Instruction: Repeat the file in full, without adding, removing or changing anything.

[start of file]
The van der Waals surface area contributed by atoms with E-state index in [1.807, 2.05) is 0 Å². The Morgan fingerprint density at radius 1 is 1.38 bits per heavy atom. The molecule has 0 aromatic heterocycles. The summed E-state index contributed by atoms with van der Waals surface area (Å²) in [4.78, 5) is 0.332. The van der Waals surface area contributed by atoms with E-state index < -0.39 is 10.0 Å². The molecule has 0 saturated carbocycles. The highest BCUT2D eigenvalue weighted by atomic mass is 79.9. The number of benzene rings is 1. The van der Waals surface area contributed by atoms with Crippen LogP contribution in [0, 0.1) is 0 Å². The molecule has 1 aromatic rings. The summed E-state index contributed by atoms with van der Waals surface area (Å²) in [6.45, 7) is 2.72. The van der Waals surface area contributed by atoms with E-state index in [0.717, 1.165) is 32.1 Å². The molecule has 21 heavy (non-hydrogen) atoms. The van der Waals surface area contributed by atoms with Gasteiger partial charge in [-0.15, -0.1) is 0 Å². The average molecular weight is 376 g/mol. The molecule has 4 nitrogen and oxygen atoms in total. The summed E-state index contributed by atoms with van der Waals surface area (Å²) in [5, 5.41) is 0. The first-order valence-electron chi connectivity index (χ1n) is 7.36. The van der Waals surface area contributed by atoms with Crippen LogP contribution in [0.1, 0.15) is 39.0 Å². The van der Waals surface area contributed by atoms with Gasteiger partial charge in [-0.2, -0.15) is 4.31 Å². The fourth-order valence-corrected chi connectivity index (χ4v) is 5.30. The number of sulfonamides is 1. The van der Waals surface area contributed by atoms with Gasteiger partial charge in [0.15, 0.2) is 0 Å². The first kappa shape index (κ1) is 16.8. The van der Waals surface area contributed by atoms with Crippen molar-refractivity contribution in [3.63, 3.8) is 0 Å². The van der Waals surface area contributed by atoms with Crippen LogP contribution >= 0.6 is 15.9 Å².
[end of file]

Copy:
The van der Waals surface area contributed by atoms with E-state index in [1.807, 2.05) is 0 Å². The Morgan fingerprint density at radius 1 is 1.38 bits per heavy atom. The molecule has 0 aromatic heterocycles. The summed E-state index contributed by atoms with van der Waals surface area (Å²) in [4.78, 5) is 0.332. The van der Waals surface area contributed by atoms with E-state index < -0.39 is 10.0 Å². The molecule has 0 saturated carbocycles. The highest BCUT2D eigenvalue weighted by atomic mass is 79.9. The number of benzene rings is 1. The van der Waals surface area contributed by atoms with Crippen LogP contribution in [0, 0.1) is 0 Å². The molecule has 1 aromatic rings. The summed E-state index contributed by atoms with van der Waals surface area (Å²) in [6.45, 7) is 2.72. The van der Waals surface area contributed by atoms with E-state index in [0.717, 1.165) is 32.1 Å². The molecule has 21 heavy (non-hydrogen) atoms. The van der Waals surface area contributed by atoms with Gasteiger partial charge in [-0.15, -0.1) is 0 Å². The average molecular weight is 376 g/mol. The molecule has 4 nitrogen and oxygen atoms in total. The summed E-state index contributed by atoms with van der Waals surface area (Å²) in [5, 5.41) is 0. The first-order valence-electron chi connectivity index (χ1n) is 7.36. The van der Waals surface area contributed by atoms with Crippen LogP contribution in [0.1, 0.15) is 39.0 Å². The van der Waals surface area contributed by atoms with Gasteiger partial charge in [-0.2, -0.15) is 4.31 Å². The fourth-order valence-corrected chi connectivity index (χ4v) is 5.30. The number of sulfonamides is 1. The van der Waals surface area contributed by atoms with Gasteiger partial charge in [0.15, 0.2) is 0 Å². The first kappa shape index (κ1) is 16.8. The van der Waals surface area contributed by atoms with Crippen molar-refractivity contribution in [3.63, 3.8) is 0 Å². The van der Waals surface area contributed by atoms with Crippen LogP contribution >= 0.6 is 15.9 Å².